Marie-Agnès Metgès, MD, is a lecturer and hospital practitioner at the University Hospital of Brest. At the hospital, she is responsible for a lung function testing unit, which caters mainly to children. Moreover, her basic research focuses on the adaptation of the neuromuscular system to environmental constraints. She currently works at the Institute of Myology in Yves Fromes group in the laboratory of experimental physiology. What is your research thematic at the Institute?
We are seeking to understand the mechanisms of the nervous system adaptation to the progressive muscular weakness and impairment: what is the new equilibrium between the muscle and its nervous control? In this context, we are studying the limb girdle muscular dystrophy observed in the CHF147 hamster, a spontaneous animal model of delta-sarcoglycan deficiency. This animal model presents a myopathy preferentially affecting the proximal skeletal muscles and a cardiomyopathy ultimately lethal to the animal. Precisely, what are your objectives?
Three aims are pursued in this study. The first aim is the comparison of results - qualitative and quantitative - obtained in healthy and myopathic animals. Furthermore, we would like to describe the natural history of the disease and establish relevant follow-up criteria. Finally, we would like to assess the impact of possible changes induced by systemic gene therapy treatment. To meet these objectives, we will carry out functional electrophysiological explorations in healthy and sick animals, particularly by recording the electromyographic activity of proximal and distal muscles during walking (EMG) and by measuring the muscle response during stimulation tests. What is the experimental procedure for this type of study?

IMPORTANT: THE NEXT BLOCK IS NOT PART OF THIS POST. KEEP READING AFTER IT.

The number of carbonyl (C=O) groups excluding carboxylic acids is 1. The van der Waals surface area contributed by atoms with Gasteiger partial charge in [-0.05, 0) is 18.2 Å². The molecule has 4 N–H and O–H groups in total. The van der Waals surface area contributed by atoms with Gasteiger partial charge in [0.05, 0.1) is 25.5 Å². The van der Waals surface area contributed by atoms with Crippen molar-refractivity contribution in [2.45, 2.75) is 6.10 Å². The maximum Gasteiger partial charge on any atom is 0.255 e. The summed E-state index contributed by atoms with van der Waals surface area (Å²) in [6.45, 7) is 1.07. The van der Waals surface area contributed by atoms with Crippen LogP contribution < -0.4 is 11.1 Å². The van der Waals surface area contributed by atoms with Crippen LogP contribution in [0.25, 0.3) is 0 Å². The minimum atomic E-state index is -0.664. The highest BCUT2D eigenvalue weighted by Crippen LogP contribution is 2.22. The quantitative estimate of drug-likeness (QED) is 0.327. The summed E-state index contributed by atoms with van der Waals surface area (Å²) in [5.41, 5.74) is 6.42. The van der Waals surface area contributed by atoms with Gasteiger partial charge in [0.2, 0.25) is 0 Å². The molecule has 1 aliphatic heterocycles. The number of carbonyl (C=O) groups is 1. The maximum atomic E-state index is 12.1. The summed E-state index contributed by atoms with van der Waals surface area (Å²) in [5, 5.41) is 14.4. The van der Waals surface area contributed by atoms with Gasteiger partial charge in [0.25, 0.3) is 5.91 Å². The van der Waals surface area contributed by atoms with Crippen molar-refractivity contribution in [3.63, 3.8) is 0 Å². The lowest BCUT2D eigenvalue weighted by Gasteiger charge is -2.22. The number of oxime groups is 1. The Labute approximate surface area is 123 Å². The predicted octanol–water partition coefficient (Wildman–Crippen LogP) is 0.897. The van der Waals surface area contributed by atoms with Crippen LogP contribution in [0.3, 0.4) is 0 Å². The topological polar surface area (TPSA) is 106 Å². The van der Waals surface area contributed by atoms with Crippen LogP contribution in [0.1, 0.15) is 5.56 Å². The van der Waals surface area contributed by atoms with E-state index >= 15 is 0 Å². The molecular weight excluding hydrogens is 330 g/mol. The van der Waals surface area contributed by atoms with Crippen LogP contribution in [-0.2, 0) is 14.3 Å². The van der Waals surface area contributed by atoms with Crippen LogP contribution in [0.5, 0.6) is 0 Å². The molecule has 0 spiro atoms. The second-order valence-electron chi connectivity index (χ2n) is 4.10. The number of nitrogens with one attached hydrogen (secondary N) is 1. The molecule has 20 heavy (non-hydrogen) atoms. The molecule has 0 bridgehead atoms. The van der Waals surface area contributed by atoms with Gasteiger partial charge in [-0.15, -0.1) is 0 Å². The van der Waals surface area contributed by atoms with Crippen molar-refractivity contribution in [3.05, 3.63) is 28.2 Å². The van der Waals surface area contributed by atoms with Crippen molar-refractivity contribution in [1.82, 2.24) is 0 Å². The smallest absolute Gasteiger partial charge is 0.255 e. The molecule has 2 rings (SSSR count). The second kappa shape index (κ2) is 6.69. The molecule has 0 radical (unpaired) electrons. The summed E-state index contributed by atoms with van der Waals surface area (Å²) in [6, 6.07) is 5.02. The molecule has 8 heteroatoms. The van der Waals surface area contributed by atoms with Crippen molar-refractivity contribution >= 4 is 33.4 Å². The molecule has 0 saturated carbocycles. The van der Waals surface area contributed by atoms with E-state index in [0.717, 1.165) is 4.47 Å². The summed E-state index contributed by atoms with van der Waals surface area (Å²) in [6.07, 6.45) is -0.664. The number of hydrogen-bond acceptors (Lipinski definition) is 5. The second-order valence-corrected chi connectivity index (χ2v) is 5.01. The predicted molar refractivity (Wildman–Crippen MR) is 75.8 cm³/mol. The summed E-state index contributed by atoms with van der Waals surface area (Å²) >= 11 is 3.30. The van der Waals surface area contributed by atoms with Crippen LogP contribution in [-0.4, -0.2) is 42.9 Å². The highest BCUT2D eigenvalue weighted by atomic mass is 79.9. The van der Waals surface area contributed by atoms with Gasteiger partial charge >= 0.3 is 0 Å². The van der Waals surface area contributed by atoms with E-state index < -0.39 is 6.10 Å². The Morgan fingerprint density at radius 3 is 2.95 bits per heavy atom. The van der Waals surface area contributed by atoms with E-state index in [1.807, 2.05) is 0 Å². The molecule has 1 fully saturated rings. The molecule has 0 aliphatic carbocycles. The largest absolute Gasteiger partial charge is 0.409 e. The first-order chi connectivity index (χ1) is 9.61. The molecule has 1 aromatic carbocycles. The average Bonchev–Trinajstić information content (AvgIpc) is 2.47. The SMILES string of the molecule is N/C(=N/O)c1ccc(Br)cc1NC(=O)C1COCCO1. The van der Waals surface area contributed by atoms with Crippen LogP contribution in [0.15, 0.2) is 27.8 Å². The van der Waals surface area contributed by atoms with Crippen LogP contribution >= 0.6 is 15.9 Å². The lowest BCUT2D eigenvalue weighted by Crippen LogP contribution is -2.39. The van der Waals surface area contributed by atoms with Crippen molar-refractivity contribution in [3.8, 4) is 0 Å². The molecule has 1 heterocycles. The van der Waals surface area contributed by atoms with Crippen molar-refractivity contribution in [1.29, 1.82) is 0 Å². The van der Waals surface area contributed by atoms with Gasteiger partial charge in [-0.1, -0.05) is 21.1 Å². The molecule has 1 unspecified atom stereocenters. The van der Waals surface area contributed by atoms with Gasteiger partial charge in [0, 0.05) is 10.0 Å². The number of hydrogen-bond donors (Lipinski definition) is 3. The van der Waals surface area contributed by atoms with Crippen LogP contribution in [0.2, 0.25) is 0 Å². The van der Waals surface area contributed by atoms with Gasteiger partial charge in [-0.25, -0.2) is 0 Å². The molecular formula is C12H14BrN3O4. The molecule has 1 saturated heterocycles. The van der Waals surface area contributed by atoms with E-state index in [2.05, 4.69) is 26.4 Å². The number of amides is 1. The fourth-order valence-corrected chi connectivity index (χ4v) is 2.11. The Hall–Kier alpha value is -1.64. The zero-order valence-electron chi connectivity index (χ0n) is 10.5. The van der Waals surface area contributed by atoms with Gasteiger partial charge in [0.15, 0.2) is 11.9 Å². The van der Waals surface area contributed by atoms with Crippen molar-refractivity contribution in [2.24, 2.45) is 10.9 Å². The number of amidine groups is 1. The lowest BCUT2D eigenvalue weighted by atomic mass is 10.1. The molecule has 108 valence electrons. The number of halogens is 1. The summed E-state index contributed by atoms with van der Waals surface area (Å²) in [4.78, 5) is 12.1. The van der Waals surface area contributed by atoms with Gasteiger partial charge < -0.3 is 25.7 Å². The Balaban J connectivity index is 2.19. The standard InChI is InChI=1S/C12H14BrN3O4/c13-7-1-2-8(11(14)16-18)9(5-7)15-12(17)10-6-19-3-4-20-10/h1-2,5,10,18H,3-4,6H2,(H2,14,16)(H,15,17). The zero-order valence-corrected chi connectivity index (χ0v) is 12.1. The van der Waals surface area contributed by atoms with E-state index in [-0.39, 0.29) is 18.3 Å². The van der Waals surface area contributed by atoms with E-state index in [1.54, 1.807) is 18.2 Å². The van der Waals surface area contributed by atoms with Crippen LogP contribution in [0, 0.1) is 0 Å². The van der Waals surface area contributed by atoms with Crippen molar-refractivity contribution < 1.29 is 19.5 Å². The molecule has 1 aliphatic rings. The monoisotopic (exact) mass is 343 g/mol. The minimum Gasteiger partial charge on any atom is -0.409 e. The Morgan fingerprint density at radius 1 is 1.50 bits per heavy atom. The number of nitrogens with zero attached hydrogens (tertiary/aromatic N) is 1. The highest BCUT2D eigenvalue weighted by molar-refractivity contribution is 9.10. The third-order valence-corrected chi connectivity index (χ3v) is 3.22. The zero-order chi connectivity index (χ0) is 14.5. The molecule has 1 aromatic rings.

At the moment, we need to improve the intramuscular recording device, which allows to capture the electromyographic activity in dynamic conditions, i.e. when the animal moves and during stimulation tests. The recording is made during an imposed walking activity on a treadmill. A standardized treadmill walking session is imposed to animals previously selected according to their ability to run on the treadmill. The walking EMG allows us to analyse the overall nervous activity and the stimulation tests allow recording muscle action potentials during maximal contraction. We are currently defining the most relevant criteria for comparison between myopathic and control animals. When will you obtain the first results?
We have already begun to collect data, but in 6 months, we will have stronger results concerning the comparison of myopathic / healthy animals and some hamsters will have been treated.
Interview by Anne Berthomier, translation by Racquel N. Cooper